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In Randall Munroe's What If? He is calculating the Lethal Neutrinos dose.

If you observed a supernova from 1 AU away—and you somehow avoided being being incinerated, vaporized, and converted to some type of exotic plasma—even the flood of ghostly neutrinos would be dense enough to kill you.

How do I stay alive to be killed by neutrinos?

Can I pick a large supernova or some other cosmic event, and hide behind a nearby neutron star?

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How do I stay alive to be killed by neutrinos? You wouldn't. The point is being made that even the beam of neutrinos with a supernova at one astronomical unit distance would be intense enough that enough of them would interact with the matter of your body to be lethal. So even the neutrinos would get you if all the other stuff - notably $\gamma$s didn't. However, you'd likely be plasma long before even a handful of neutrinos interacted with you in such a case.

The article is meant to give a physicist, who knows how weakly neutrinos interact, some feeling for the unearthly intensity of all kinds of supernova radiation. In line with the article's idea, a feather in low Earth orbit orthogonal or head-on with an astronaut's own orbit would be lethal, too.

As for hiding behind a neutron star, from this source I glean a cross section of $10^{-45}{\rm m^2}$ for the neutrino-proton scattering cross-section:

The case for neutrino is very representative in this case: neutrino-proton cross section for typical solar neutrinos of 1 MeV is around $10^{-41} {\rm cm^2}$, despite of a very larger proton “size”.

Let's think of a neutron star 10km in diameter, and you sit at the opposite side of it's equator to the supernova. Given a nuclear density of $6\times10^{17}{\rm kg\,m^{-3}}$, a cubic metre of neutron star holds about $6\times10^{17}\times 6\times 10^{23}\times 10^3 = 3.6\times 10^{44}$ neutrons. This means that the one square metre cross section cubic metre presents an effective collision cross-section, given the figure above, of about $0.36{\rm m^2}$, or a probability of interaction with one neutrino of about 0.36 (somewhat less, as I'm simply adding probabilities linearly). So the eleven kilometer wide neutron star would begin by shielding you from neutrinos very well (it would absorb almost all of them). However, absorption means energy dumping, and, given neutrinos account for only a small amount of the energy shed by a supernova, I'm not sure how long even a neutron star at one Au distance would last. I suspect that it too would be vaporized, and, if it weren't it would swiftly heat to a level where its $\gamma$ radiation would be lethal, but I'll have to leave that question to someone else.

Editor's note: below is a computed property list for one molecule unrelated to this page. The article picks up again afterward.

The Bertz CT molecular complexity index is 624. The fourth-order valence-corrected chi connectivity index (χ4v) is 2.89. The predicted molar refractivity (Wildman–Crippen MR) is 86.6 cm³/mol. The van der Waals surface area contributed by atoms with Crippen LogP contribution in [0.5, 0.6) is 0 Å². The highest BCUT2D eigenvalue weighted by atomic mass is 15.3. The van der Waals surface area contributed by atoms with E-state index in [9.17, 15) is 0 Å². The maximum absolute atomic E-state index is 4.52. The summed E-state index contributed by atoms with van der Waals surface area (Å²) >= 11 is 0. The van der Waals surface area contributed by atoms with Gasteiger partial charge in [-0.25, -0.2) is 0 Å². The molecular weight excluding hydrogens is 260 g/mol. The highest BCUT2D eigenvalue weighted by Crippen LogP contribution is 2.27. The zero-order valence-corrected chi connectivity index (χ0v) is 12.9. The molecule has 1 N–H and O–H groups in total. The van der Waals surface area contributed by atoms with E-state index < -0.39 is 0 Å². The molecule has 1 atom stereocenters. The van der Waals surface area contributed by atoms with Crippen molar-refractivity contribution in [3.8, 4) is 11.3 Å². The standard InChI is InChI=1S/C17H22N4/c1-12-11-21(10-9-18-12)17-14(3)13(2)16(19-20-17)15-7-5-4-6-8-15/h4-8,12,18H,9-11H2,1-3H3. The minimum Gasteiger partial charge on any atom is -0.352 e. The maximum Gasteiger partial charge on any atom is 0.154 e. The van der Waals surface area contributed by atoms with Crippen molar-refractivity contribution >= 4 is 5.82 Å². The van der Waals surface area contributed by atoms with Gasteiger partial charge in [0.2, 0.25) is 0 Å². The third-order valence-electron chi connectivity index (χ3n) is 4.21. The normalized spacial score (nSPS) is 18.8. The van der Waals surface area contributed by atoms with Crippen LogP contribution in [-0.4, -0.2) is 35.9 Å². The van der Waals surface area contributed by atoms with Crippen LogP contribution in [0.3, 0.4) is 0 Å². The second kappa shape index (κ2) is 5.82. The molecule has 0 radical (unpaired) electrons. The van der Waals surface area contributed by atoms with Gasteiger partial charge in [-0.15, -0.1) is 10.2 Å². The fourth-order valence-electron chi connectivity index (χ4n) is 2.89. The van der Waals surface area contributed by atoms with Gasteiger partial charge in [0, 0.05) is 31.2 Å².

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    $\begingroup$ "However, you'd likely be plasma long before even a handful of neutrinos interacted with you in such a case. " Nah. The neutrinos get out before anything else. Even the photons are repeatedly scattered. Just how much earlier the neutrinos get out is a matter of considerable debate and something that might let us measure the absolute mass scale of the neutrinos. $\endgroup$ – dmckee --- ex-moderator kitten Dec 1 '13 at 2:50
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    $\begingroup$ @dmckee Interesting - not sure whether to delete the offending sentence or leave your contradiction to stand as the most effective way of communicating the facts. I'd like to incorporate your comment (attributed of course) into my answer sometime if that's OK. $\endgroup$ – Selene Routley Dec 1 '13 at 2:55
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    $\begingroup$ @dmckee that's so cool I'm giving it its own question. $\endgroup$ – Emilio Pisanty Dec 1 '13 at 3:49
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    $\begingroup$ "neutrinos account for only a small amount of the energy shed by a supernova" - I thought the $\nu$ luminosity was $\sim 100$ times the optical luminosity. $\endgroup$ – user10851 Dec 1 '13 at 9:08
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    $\begingroup$ @Hans-PeterE.Kristiansen we need more of a specialist to answer this: but that neutron star is absorbing energy at a colossal rate so its a fair bet things are going to end in tears for anyone sheltering in the neutron star's lee. $\endgroup$ – Selene Routley Dec 2 '13 at 10:03

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